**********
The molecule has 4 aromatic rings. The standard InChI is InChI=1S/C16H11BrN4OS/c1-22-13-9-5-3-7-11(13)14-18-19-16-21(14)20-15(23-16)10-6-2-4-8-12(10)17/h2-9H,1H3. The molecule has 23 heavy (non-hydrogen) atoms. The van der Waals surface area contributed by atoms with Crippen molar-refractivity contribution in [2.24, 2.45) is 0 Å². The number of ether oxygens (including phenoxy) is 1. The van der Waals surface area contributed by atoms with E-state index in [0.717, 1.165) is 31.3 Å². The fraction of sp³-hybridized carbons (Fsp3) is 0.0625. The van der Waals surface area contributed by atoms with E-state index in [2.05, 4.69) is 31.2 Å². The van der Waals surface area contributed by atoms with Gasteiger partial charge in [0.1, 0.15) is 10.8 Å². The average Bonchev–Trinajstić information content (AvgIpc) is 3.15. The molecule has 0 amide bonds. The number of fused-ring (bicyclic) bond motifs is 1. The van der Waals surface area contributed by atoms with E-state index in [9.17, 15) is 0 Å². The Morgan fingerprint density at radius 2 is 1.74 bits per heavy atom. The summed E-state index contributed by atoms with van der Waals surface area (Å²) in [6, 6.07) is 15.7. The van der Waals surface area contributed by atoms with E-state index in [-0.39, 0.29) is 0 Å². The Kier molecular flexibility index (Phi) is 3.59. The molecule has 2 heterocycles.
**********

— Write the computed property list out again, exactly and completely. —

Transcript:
The molecule has 4 aromatic rings. The standard InChI is InChI=1S/C16H11BrN4OS/c1-22-13-9-5-3-7-11(13)14-18-19-16-21(14)20-15(23-16)10-6-2-4-8-12(10)17/h2-9H,1H3. The molecule has 23 heavy (non-hydrogen) atoms. The van der Waals surface area contributed by atoms with Crippen molar-refractivity contribution in [2.24, 2.45) is 0 Å². The number of ether oxygens (including phenoxy) is 1. The van der Waals surface area contributed by atoms with E-state index in [0.717, 1.165) is 31.3 Å². The fraction of sp³-hybridized carbons (Fsp3) is 0.0625. The van der Waals surface area contributed by atoms with E-state index in [2.05, 4.69) is 31.2 Å². The van der Waals surface area contributed by atoms with Gasteiger partial charge in [0.1, 0.15) is 10.8 Å². The average Bonchev–Trinajstić information content (AvgIpc) is 3.15. The molecule has 0 amide bonds. The number of fused-ring (bicyclic) bond motifs is 1. The van der Waals surface area contributed by atoms with E-state index in [9.17, 15) is 0 Å². The Morgan fingerprint density at radius 2 is 1.74 bits per heavy atom. The summed E-state index contributed by atoms with van der Waals surface area (Å²) in [6, 6.07) is 15.7. The van der Waals surface area contributed by atoms with E-state index in [-0.39, 0.29) is 0 Å². The Kier molecular flexibility index (Phi) is 3.59. The molecule has 2 heterocycles.